History of the first Russian submarine
Submarines became an integral part of the armed forces of the world’s major countries in the early 20th century. Russia, however, had the opportunity to create a fleet of submarines more than 200 years earlier.
In the early 18th century, Efim Níkonov, a shipyard carpenter with no technical training, came up with the idea of a new ship capable of “secretly navigating the water and pulling warships out of the water.” Níkonov could not read or write, but he had great skill in shipbuilding.
The carpenter sent Emperor Peter I (Peter the Great) several proposals to build a submarine, written with the help of literate people, and said that he was willing to pay for a failure with his own head.
In 1719, the monarch paid attention to the project and invited Níkonov for a face-to-face conversation. Although the idea of Níkonov was not entirely new (the Dutch engineer Cornelius Drebbel tested the world’s first submarine in 1620), the emperor liked it and was inspired by the idea of Níkonov, whom they named “master of hidden ships”, he won a workshop in St. Petersburg and the possibility of choosing attendees.
In 1720, the first small Russian submarine prototype was tested on the Neva River in St. Petersburg. The ship plunged into the middle of the river and emerged on the other side. The second test, however, was not so successful: the ship could not emerge. The emperor personally participated in lifting the ship to the surface with ropes and, despite the failure, ordered the construction of a full-scale model.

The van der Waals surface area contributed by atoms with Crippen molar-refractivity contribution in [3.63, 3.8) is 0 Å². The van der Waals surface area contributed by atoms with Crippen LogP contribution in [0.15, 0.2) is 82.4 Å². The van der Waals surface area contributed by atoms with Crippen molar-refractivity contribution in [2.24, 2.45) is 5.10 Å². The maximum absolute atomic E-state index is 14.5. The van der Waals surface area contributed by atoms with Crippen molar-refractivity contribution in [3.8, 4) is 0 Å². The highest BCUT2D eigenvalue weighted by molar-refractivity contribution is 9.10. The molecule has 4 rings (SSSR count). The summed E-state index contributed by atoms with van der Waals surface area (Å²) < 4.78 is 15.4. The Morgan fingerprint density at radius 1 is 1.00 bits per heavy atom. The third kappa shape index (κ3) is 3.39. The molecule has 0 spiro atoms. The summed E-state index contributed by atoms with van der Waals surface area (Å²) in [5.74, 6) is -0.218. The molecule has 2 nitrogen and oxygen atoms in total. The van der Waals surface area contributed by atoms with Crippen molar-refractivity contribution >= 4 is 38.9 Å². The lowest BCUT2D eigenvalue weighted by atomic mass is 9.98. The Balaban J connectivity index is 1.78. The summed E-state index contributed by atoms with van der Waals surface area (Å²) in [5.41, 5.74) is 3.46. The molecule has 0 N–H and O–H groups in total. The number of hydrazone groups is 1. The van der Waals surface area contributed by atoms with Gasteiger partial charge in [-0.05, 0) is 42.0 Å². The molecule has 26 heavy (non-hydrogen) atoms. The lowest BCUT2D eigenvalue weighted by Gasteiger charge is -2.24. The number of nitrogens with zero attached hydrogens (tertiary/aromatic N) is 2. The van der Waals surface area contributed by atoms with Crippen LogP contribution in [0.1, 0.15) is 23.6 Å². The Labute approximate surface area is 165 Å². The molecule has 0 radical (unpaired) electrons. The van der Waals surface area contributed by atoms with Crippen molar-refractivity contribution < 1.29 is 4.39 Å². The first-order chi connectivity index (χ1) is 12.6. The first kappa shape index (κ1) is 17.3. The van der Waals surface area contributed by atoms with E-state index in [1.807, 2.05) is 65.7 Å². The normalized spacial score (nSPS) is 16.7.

Nikonov’s “hidden ship”, which was given the name “Morel”, was completed in 1724.
The first Russian submarine was in the shape of a large wooden barrel six meters long and two meters high, it was tied with iron wheels and lined with leather.
The hull featured 10 sheets of tin with minimum diameter through holes for outside water to enter the leather bags, which, as ballast water, contributed to the submergence of the ship. During the emergency, water was pumped with the help of a copper piston pump.
The submarine, with a crew of five, rowed.
A flamethrower would be the main weapon of the “Morel”. Also, according to the project, a diver could get out of the submarine to damage the enemy ship’s hull with special instruments.
In the spring of 1724, the “secret ship” was tested on the Neva River in the presence of the tsar and the officers of the fleet. The “Morel” successfully dived to a depth of 3 or 4 meters, but suddenly reached the bottom of the river. The tightness of the ship was broken and the crew had to be rescued urgently.However, even with the new failure, Pedro I was not disappointed with either the ship or the captain, and ordered “not to blame him for the shame.”
With the death of the emperor in 1725 he put an end to the ambitious project. Without a patron, Níkonov stopped receiving funds, materials and personnel. The last test of the “failed hidden ship” was carried out in 1727.
As a result, Russia had to wait another two centuries to obtain its own fleet of submarines.